T&L News(133)

What's New; Which Tech Companies Rule?; Science Educators Can Win Prizes Worth $3000; CoSN Launches New Broadband Knowledge Center; Excelsior Announces New Grants Program
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Week of: June 16, 2008

  • What's New

    New products released to the edtech market for the week of June 16-20
  • Which Tech Companies Rule?
    Which companies are faring best in today's tricky economy? Business Week just released their "Top 100" Infotech companies, and there were sorry few US companies on this list—just 33 companies on this list were US-based, compared to 75 of 10 in 1998. Amazon and Apple rank numbers one and two, with Google and IBM trailing behind in 11th and 13th place respectively. Microsoft sank to 23 on the list.
  • Science Educators Can Win Prizes Worth $3000
    Do you have a winning science activity? Send it in by October 15 to have it considered for the Vernier Software & Technology/NSTA Technology Award.
  • CoSN Launches New Broadband Knowledge Center
    Network administrators know all to well that insufficient bandwidth leads to repeated network crashes. Unfortunately, many schools don't always have a complete understanding of what they need to run their networks efficiently.
  • Excelsior Announces New Grants Program
    It's no surprise that teachers who have a grasp on the overall achievement pictures in their classrooms perform better. These teachers don't just teach to the test, but use achievement results to inform their instruction and meet individual learning needs.

What's New

Samsung Opto-Electronics America, Inc. has released the Samsung UF-130DX Presentation Station—a high def digital presenter with an onboard processor running Windows CE, which lets users upload their presentations directly to the digital presenter. The UF-130DX delivers 30-frames-per-second video at 720P HD output, as well as standard XGA and SXGA resolutions. Users can save their presentations onto compact flash cards, SD cards, USB flash drives, or upload their files to the UF-130DX for playback. Any standard Windows file can be played back directly from the UF-130DX to any display.

Sunburst Technology's staple program, Type to Learn, has a new title called Type to Learn4: Agents of Information. More than just a keyboarding program, this program uses slick 3-D animation to engage students in a futuristic world of adventure and information, where they are recruited as agents to help save vital information from being lost forever. Type to Learn 4 has 36 leveled lessons that include diagnostic pre-test, review, demonstration, practice exercises and activities, and more. Available for preorder now; expected to ship September 2008. Unlimited site license, $699.95.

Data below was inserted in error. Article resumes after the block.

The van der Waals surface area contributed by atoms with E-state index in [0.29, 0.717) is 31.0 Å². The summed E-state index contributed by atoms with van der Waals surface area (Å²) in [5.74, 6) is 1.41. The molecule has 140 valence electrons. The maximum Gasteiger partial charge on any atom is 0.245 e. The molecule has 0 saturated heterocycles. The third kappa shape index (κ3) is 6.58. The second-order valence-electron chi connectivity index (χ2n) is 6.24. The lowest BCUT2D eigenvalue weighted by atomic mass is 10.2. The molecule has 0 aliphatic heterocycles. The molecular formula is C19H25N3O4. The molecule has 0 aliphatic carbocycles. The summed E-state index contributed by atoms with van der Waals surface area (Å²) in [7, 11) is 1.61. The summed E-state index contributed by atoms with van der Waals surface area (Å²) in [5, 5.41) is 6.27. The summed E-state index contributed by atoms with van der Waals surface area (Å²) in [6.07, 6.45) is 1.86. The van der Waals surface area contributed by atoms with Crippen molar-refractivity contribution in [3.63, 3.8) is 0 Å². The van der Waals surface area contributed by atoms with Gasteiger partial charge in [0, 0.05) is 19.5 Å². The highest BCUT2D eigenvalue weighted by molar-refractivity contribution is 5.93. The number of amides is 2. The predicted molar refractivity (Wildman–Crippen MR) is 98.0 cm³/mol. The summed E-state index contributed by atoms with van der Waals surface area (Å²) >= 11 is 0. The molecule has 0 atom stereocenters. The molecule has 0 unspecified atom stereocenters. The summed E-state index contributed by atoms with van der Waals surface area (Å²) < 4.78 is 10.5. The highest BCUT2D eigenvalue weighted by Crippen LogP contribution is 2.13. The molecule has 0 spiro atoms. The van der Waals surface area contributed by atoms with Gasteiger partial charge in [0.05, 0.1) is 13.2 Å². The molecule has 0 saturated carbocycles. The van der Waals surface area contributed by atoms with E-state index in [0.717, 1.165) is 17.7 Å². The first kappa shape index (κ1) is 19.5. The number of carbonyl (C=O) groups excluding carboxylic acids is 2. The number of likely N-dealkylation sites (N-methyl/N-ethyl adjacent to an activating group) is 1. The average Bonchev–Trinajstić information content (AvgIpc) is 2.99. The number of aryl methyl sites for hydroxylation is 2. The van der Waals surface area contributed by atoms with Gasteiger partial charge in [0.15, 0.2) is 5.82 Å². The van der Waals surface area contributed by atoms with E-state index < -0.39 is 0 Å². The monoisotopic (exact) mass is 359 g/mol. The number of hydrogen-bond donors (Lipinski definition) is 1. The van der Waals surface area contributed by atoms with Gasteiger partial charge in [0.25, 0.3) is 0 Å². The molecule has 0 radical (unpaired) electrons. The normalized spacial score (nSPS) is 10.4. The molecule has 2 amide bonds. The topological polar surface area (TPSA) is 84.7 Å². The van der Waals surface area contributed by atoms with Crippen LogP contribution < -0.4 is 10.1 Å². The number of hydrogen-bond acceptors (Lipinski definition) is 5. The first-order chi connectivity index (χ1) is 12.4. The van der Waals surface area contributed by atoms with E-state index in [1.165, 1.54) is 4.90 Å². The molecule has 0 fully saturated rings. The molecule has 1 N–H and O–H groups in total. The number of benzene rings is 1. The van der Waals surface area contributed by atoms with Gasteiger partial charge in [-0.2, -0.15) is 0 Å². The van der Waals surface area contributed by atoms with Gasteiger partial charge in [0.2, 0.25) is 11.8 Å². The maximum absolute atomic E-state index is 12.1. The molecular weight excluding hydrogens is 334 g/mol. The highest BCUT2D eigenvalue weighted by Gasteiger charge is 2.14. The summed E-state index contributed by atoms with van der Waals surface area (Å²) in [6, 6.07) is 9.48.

The new LanSchool v7.1 classroom management system still monitors student activities while limiting access to the Internet, IM, and games, but the latest version includes thumbnails that can be arranged to look like the classroom. Extra- small thumbnail sizes allow teachers to see up to 80 screens without scrolling. Teachers can now also limit the use of student USB thumb drives.

To help schools in the unending quest to improve math scores, Curriculum Associates adds another math intervention tool to their cadre. enableMATH 360 lets students master skills through practice using interactive visualization of concepts and step-by-step examples. Progress reports are available for students, groups, classes, schools and districts. enableMATH 360 includes 30,000+ problems, examples, and concepts for 300+ assignments. Grades 3 through algebra. Available fall 2008.

The MIND Research Institute announces a new Algebra Readiness program developed by this neuroscience and education-research-based publisher. This one-year intervention program can be used to prepare struggling middle and high school students for success in Algebra I. The curriculum includes an updated version of its ST Math software that helps students visualize and practice math concepts, which is integrated with a fully-featured textbook.

SchoolPulse.com is a new online resource that lets parents, teachers, and administrators manage everything from school lunch menus to sports schedules. The site is organized around local schools and provides community news feeds, calendars, a bulletin board for posting forms, files, and flyers, and a place to get advice from other local parents. The focus is on making daily off-line life easier to manage. A pilot is running in New England before a national roll-out planned for back-to-school 2008.